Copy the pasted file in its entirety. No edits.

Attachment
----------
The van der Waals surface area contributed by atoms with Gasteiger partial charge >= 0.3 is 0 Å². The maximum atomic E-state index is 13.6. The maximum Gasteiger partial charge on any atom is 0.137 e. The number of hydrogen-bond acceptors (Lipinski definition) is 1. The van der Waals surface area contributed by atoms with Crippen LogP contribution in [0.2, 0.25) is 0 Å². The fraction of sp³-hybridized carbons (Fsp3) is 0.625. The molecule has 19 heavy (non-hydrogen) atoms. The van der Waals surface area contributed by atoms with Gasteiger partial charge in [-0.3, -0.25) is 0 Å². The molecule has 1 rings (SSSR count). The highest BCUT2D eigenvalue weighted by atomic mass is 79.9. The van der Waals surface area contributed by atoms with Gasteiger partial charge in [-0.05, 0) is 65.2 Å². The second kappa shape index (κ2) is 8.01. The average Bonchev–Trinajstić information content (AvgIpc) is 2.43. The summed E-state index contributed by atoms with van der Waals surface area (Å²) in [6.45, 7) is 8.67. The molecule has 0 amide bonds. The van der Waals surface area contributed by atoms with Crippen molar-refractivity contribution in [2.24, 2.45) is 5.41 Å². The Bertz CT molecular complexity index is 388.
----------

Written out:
The van der Waals surface area contributed by atoms with Gasteiger partial charge >= 0.3 is 0 Å². The maximum atomic E-state index is 13.6. The maximum Gasteiger partial charge on any atom is 0.137 e. The number of hydrogen-bond acceptors (Lipinski definition) is 1. The van der Waals surface area contributed by atoms with Crippen LogP contribution in [0.2, 0.25) is 0 Å². The fraction of sp³-hybridized carbons (Fsp3) is 0.625. The molecule has 19 heavy (non-hydrogen) atoms. The van der Waals surface area contributed by atoms with Gasteiger partial charge in [-0.3, -0.25) is 0 Å². The molecule has 1 rings (SSSR count). The highest BCUT2D eigenvalue weighted by atomic mass is 79.9. The van der Waals surface area contributed by atoms with Gasteiger partial charge in [-0.05, 0) is 65.2 Å². The second kappa shape index (κ2) is 8.01. The average Bonchev–Trinajstić information content (AvgIpc) is 2.43. The summed E-state index contributed by atoms with van der Waals surface area (Å²) in [6.45, 7) is 8.67. The molecule has 0 amide bonds. The van der Waals surface area contributed by atoms with Crippen molar-refractivity contribution in [2.24, 2.45) is 5.41 Å². The Bertz CT molecular complexity index is 388.